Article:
Can a legislature of one picked by Score be more satisfying than the bill-passing majority of a Ideally Representative legislature? This is a conundrum which makes PR look like only the first step, with us then requiring the use of Score or any utilitarian voting system in the legislature as well.


#24

I am not sure I follow. I made another post about my thoughts on what I think you are talking about Asset Voting and Government Formation


#25

Essentially, one person maximizing everyone’s utilities can make bills that maximize everyone’s utility, while a PR legislature passes bills that favor the majority. The only way to make PR, utilitarian is to have Asset or Score used in the legislature to pass laws.


#26

Ahh I think I get it. A single benevolent “monarch” could be better than a parliament if they were chosen optimally and had knowledge of all citizens desires and expertise on all topics. I would agree with that but I believe that the “if” would never be satisfied. There is a lot on this in John S. Mill’s “Considerations on a representative government” and I don’t think I can summarise. T. Sowell also covers it in “Intellectuals and society”. The hardest if to satisfy is the knowledge part.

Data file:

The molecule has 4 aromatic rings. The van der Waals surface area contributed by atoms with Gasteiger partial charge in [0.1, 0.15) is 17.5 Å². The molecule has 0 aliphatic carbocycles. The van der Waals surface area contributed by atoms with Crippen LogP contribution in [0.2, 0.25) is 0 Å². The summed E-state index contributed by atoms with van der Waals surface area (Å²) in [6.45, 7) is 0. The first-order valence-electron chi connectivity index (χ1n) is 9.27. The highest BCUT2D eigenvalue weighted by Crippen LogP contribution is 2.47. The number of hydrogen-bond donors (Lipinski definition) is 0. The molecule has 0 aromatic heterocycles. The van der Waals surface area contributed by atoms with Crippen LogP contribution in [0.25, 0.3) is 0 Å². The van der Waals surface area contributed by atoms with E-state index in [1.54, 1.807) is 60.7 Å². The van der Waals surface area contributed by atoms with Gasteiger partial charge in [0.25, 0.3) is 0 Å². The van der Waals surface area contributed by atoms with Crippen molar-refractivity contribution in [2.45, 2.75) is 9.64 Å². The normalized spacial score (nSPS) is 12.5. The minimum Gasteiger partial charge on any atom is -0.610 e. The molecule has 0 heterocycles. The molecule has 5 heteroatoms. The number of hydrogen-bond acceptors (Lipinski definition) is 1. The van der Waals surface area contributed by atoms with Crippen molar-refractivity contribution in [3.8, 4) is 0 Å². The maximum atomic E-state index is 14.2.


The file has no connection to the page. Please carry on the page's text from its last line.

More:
About a binary approval vote on bills vs a score vote. I think that does not take into account the nature of the development of bills. They go through many revisions in an effort to satifsy every bodies concerns and get a majority vote. I would argue the iterative approach here takes many steps towards optimizing national.


#27

True, but at the end of the day, there’s actually punishment for legislators who don’t pass bills the way they said they would from voters. With a better voting system for passing laws, you could have amendments evaluated at the same time, and a legislator could legitimately say he had to give up X to get Y - the whole point of democracy. The current legislative process is just symbolic representation for the minority.